Trademarks in the 2020 IP Law Year in ReviewJanuary 21, 2021
2020 was a year like no other, so you’d be forgiven if the year’s biggest headlines in trademark law didn’t quite catch your attention. In 2020, the US Supreme Court shaped trademark jurisprudence through a trio of notable decisions. A pandemic and shelter-in-place orders pushed more consumers to virtual marketplaces, forcing brand owners, and the courts, to take a renewed look at counterfeiting and online enforcement. The United States Patent and Trademark Office (USPTO) has continued its strict registrability and failure-to-function assessments, and new legislation, rules and fees were directed at cracking down on fraudulent trademark applications and clearing dead weight from the USPTO register to make room for new and growing brands. A COVID-19 stimulus package just so happened to establish the standard for obtaining injunctive relief in litigation under the Lanham Act. And the year saw industry-specific developments with the potential for broader application in the field. This report provides a summary of 2020’s notable moments in trademark law with insights and outlooks for brand owners and practitioners moving into the year ahead.
SCOTUS ON TRADEMARKS
Trademark law was a popular topic at the Supreme Court in 2020. The Court issued three important decisions on topics affecting trademark infringement litigation and the registrability of certain marks.
GENERIC.COM TERMS ARE NOT INELIGIBLE FOR REGISTRATION
Eleanor B. Atkins
In June 2020, the Supreme Court issued its decision in the much-anticipated case addressing the registrability of so-called “generic.com terms” (a generic word followed by a generic top-level domain, such as .com). US Patent and Trademark Office et al. v. Booking.com BV, 591 US ___ (2020). Rejecting a per se rule that generic.com terms are necessarily generic, and therefore incapable of serving as a trademark and ineligible for registration, the Supreme Court (in an 8-1 vote) held that the proper test turns on consumer perception: “Because ‘Booking.com’ is not a generic name to consumers, it is not generic.”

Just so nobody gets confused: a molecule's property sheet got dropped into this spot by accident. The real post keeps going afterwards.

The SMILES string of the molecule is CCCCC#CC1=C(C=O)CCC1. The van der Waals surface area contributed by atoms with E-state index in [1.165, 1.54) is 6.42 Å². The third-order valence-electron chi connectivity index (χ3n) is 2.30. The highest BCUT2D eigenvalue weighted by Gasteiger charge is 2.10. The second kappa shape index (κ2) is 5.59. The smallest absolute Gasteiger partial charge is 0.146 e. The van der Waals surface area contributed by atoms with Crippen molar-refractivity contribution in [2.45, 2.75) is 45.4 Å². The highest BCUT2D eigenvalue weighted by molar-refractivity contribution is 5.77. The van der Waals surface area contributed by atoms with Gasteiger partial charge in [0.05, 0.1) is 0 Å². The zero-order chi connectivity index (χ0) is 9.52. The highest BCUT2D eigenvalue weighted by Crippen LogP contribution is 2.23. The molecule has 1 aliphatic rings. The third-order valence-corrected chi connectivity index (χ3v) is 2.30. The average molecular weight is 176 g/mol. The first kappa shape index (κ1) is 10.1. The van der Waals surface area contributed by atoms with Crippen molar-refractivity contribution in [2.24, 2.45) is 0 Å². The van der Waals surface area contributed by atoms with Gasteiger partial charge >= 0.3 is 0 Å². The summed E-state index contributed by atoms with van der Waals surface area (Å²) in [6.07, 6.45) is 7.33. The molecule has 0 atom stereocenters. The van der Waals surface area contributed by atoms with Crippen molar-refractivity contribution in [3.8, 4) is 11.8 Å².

Following the Booking.com decision, the USPTO issued Examination Guide No. 3-20 to provide additional information regarding the examination and registrability of generic.com terms. Applicants seeking to register these marks should be prepared to present a significant amount of evidence demonstrating that consumers recognize the mark as a source identifier. The USPTO advised that reliance on five years’ use or a prior registration alone was unlikely to be sufficient. As the Supreme Court warned, “given the nature of these terms, the available evidence will likely support a conclusion that they are, at least, highly descriptive, and thus consumers would be less likely to believe that they indicate source in any party. Thus, for…